Posts tagged with "Arizona"

Creepy crawlies: If you live here, prepare to see thousands of tarantulas

August 6, 2021

Catching an unexpected glimpse of a daddy longlegs spider in your home can make even folks who’d barely call themselves arachnophobes jump. A wolf spider sighting outdoors can frighten even the most intrepid explorers. And encountering a hairy tarantula can cause virtually anyone to freeze up.

Unfortunately for folks of one particular area of the United States, there’s about to be an influx of not just a few or a few hundred, but thousands of tarantulas in the very near future, Best Life reports.

Starting in August, Colorado—particularly the southeastern part of the state—will see a sudden uptick in its tarantula population.

The sudden influx of thousands of tarantulas, which typically begins between late August and September, according to the Colorado State University College of Agricultural Sciences (via The Gazette), is part of the arachnids’ annual migration.

For the Aphonopelma vogelae tarantula, more frequently found in the southwestern portions of the state, migration peaks in October.

But take heart: While seeing thousands of tarantulas descend on your area may be disconcerting, their presence is typically short-lived.

According to the Colorado State University College of Agricultural Sciences, following their migration, the tarantulas are active for a short period of time, but “all normally perish within a couple of months.”

And you won’t be the only one watching where you walk and sit. The Colorado-based tarantula migration isn’t the only major shift in habitats these furry arachnids may be making this year, however.

According to Christopher Vitek, PhD, an associate professor of biology at The University of Texas Rio Grande Valley during their mating season between March and October, tarantulas frequently emerge from their usual habitats in states including Arizona, Arkansas, California, Colorado, Kansas, Louisiana, Missouri, Nevada, New Mexico, Oklahoma, Texas, and Utah.

While tarantulas are unlikely to do harm to most humans, it’s wise to give them a wide berth if you encounter one in the wild.

“Their venom is of no medical significance, and contrary to popular belief, nobody has ever died from such a bite; most people compare the bite to that of a bee sting and experience no lasting ill-effects other than mild to moderate pain and slight swelling at the site of the bite,” Brent Hendrixson, PhD, chair of biology at Millsaps College, recently told Best Life.

Hendrixson says that if you do find a tarantula somewhere it shouldn’t be—inside your home, for example—and don’t feel comfortable picking it up, gently coax it into a jar with a soft-ended object like a paintbrush and remove it from the premises.

Research contact: @bestlife

Trump orders advisers to ‘go down fighting’

November 6, 2020

As Election Day turns into election week, Donald Trump has delivered a simple message to his closest political and legal advisers as they began charting a plan to challenge results in several key states: Give them a court fight that “they’ll never forget.”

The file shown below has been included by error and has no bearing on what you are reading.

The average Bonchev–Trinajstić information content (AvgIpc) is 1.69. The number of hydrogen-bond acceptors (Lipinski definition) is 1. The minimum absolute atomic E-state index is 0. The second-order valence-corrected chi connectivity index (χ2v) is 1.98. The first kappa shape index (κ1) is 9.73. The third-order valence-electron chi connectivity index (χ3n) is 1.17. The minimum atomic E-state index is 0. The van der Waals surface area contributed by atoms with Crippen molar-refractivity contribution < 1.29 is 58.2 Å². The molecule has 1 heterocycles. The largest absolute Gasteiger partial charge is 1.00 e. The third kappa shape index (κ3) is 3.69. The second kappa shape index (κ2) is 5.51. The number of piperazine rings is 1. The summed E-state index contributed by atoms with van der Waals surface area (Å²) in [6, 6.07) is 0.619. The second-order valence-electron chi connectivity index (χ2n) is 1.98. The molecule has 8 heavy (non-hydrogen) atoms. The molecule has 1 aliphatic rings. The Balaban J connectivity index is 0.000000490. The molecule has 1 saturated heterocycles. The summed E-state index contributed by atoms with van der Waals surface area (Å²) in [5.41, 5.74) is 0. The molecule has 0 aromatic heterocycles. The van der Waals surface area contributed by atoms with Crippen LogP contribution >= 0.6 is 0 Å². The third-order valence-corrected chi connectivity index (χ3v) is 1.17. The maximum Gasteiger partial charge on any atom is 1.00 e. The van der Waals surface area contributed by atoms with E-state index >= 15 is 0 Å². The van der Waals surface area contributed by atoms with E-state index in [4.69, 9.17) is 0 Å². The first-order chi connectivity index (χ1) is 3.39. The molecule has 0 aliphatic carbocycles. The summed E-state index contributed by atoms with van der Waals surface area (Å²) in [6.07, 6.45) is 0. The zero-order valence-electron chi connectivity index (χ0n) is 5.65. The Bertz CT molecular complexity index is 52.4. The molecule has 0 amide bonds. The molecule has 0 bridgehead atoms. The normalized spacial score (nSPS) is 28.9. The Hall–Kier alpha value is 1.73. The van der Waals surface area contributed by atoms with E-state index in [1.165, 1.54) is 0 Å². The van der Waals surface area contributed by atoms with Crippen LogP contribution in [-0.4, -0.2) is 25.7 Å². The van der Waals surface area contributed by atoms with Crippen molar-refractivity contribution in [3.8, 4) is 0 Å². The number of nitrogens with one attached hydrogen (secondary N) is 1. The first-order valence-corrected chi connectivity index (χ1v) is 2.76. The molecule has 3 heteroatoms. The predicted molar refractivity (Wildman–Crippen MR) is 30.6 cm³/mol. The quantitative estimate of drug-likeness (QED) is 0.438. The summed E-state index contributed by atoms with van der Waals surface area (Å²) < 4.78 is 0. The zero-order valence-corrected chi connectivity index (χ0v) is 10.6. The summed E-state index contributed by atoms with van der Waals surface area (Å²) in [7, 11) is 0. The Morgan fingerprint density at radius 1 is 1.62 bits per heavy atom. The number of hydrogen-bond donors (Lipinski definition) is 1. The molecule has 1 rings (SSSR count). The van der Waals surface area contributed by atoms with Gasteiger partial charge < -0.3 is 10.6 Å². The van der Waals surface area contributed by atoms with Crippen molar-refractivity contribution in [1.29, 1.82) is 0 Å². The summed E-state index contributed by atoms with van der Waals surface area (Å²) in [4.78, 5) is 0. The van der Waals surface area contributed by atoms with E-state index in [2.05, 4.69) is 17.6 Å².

The president’s remarks, relayed by two people familiar with them, came as election results seemed trending Joe Biden’s way. And for Team Trump, it was meant as a clarion call to use every possible legal resource and bit of political organizing to help re-tip the balance of the scale, The Daily Beast reported.

Trump told his advisers that, even if Biden were to claw the presidency away from him, he wanted them to “go down fighting” harder than they ever had before, one of the sources with direct knowledge said.

Goaded by White House messaging, his base responded:

The Michigan Republican Party did not return a request for comment from The Daily Beast.

Trump’s legal team—including George W. Bush campaign veteran Mark “Thor” Hearne—asked a court in Michigan to halt absentee ballot counts because it alleged its observers had not been granted full access to the tally, and were not permitted to watch video footage of “remote and unattended dropboxes.”

It brought a similar suit in Pennsylvania, fighting to stop the tabulation on the grounds that its overseers had not been allowed within 25 feet of the counting effort.

Further, Trump’s lawyers filed to enter an ongoing Supreme Court case, hoping to convince jurists on the highest bench to overturn a state policy that would allow counties to count votes postmarked on Election Day and received as late as Friday. Jay Sekulow, a personal attorney and confidant of Trump’s, is overseeing the Supreme Court effort.

“Lawyer city,” Joe Grogan, formerly a top domestic policy adviser to President Trump, said, describing the situation on Wednesday afternoon. “It’s going to be really ugly.”

Research contact: @thedailybeast

Proud Boys deny sending threatening emails to Democratic voters in multiple states

October 22, 2020

Law enforcement officials have been notified that voters in multiple states have received personalized emails purporting to be from the Proud Boys—a far-right, neo-fascist white supremacist group. The messaging is filled with intimidating threats aimed at Democrats, if they do not change their vote to Republican, The Hill reports.